Gaucher's disease is a rare disorder characterized by a deficiency of lysosomal [Beta]-glucosidase. Pulmonary hypertension, the etiology of which is unclear, has been reported to occur in association with Gaucher's disease. We report the use of continuous intravenous epoprostenol (prostacyclin), which has been used to treat other forms of pulmonary hypertension, in a patient with pulmonary hypertension associated with Gaucher's disease. Although its mechanism of action remains unknown, epoprostenol may be an effective form of therapy for chronic pulmonary hypertension due to a variety of conditions, one of which is Gaucher's disease.

(CHEST 1999; 116:1127-1129)

Key words: epoprostenol; Gaucher's disease; pulmonary hypertension

Abbreviations: PA = pulmonary artery; PPH = primary pulmonary hypertension; PVR = pulmonary vascular resistance

Gaucher's disease is a rare disorder in which the activity of lysosomal [Beta]-glucosidase is genetically deficient, resulting in the accumulation of glucocerebroside in reticuloendothelial cells. The typical manifestations include hepatosplenomegaly and bone marrow infiltration with dysfunctional monocytes. pulmonary hypertension has been described, although the etiology is unclear. We describe a patient with Gaucher's disease and pulmonary hypertension who has been successfully treated with long-term continuous IV epoprostenol. This is the first report of the successful treatment of pulmonary hypertension associated with Gaucher's disease, and it may have important implications for other patients with this condition.


A 47-year-old white woman was diagnosed with type I Gaucher's disease in 1958 at 8 years of age, presenting with hepatomegaly and bone disease. pulmonary hypertension was diagnosed in 1990 when she developed progressive dyspnea. She was started on replacement therapy with aglucerase in 1991 with improvement of her symptoms and a marked reduction in liver size.

In 1993, she presented with progressive exertional dyspnea and chest pain, and right heart catheterization was performed (Table 1). Based on the absence of an acute response (luring a vasodilator trial, she was started on continuous IV infusion of epoprostenol and oral anticoagulants in August 1993. Right heart catheterization was repeated in March 1994 (Table 1).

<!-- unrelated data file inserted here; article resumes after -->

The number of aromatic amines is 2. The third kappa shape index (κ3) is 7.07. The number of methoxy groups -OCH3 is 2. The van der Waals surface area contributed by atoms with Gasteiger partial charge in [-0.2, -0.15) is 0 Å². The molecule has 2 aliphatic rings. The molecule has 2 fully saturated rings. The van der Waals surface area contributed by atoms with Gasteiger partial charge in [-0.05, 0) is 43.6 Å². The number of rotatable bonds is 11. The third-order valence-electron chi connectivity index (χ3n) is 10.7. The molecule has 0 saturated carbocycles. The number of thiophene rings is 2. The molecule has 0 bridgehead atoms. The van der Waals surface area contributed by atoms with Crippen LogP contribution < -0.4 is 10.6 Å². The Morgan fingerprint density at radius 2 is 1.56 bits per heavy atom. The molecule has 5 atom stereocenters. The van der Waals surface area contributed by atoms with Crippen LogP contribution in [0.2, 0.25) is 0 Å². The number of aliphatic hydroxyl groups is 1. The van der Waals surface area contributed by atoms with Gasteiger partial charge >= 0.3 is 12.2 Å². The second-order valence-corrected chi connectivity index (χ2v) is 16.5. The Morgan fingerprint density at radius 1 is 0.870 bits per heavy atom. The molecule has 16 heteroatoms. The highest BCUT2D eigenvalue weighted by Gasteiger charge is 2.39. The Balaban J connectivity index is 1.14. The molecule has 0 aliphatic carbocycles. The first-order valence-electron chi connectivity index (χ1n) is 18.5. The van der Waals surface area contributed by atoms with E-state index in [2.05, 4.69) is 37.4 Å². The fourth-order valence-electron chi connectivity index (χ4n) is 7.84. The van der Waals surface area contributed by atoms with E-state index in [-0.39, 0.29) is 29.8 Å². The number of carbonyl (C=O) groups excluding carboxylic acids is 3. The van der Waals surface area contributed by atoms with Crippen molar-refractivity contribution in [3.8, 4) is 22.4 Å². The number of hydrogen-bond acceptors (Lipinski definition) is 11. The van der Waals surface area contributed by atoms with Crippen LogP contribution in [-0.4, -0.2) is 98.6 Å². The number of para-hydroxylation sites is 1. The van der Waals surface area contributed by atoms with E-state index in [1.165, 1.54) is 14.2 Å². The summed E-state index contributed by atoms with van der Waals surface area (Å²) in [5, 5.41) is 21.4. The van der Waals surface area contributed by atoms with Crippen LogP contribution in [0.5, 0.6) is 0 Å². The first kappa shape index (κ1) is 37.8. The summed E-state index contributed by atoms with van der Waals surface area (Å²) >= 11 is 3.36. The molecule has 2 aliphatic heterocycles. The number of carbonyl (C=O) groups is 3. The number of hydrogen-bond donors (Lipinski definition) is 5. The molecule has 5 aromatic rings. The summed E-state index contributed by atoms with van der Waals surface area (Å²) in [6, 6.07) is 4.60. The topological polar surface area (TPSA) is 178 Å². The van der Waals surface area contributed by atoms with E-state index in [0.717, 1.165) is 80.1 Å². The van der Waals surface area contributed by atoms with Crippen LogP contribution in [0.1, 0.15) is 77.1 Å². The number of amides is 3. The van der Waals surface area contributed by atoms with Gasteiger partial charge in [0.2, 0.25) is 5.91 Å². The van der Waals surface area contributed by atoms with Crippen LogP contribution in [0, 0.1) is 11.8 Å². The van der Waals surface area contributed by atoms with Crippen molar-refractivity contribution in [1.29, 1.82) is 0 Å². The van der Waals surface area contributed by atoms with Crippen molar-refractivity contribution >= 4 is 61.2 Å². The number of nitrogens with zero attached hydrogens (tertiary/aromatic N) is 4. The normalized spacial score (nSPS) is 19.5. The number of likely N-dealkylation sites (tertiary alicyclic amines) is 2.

Table 1--Right Heart Catheterization Data(*)

(*) CVP = central venous pressure; PAS/D = pulmonary artery systolic pressure/diastolic pressure; PAM = mean pulmonary artery pressure; PCW = pulmonary capillary wedge pressure; CO = cardiac output; [PGI.sub.2], = epoprostenol.

In May 1995, a repeat right heart catheterization (Table 1) demonstrated that the mean pulmonary artery (PA) pressure had decreased from 34 to 25 mm Hg and the pulmonary vascular resistance (PVR) had decreased from 363 to 176 dvnes.s.[cm.sup.-5]. During the catheterization, the epoprostenol infusion was discontinued, resulting in a prompt increase in PA pressure and a reduction in cardiac output. Hemodynamic measurements were also evaluated during exercise (Table 2).

(*) All data was collected on May 2, 1995. See Table 1 for abbreviations.

Her most recent catheterization in May 1997 demonstrated a PA pressure of 45/12 mm Hg (mean, 23), a right atrial pressure of 2 mm Hg, and a cardiac output of approximately 9 L/min.

The patient is presently asymptomatic with normal activities. Current medications include aglucerase, 2,400 U IV every 10 days, epoprostenol, 61 ng/kg/min, heparin, 5,000 U subcutaneously every other day, furosemide, 160 mg/d, spironolactone, 25 mg twice daily, levothyroxine, 0.1 mg daily, and alendronate, 10 mg daily.

Her past medical history includes a splenectomy in 1963, aseptic necrosis of the left femoral head requiring total hip replacement in 1990, disseminated actinomycosis in 1986 with a recurrence in 1991, a partial gastrectomy in 1990, and Grave's disease.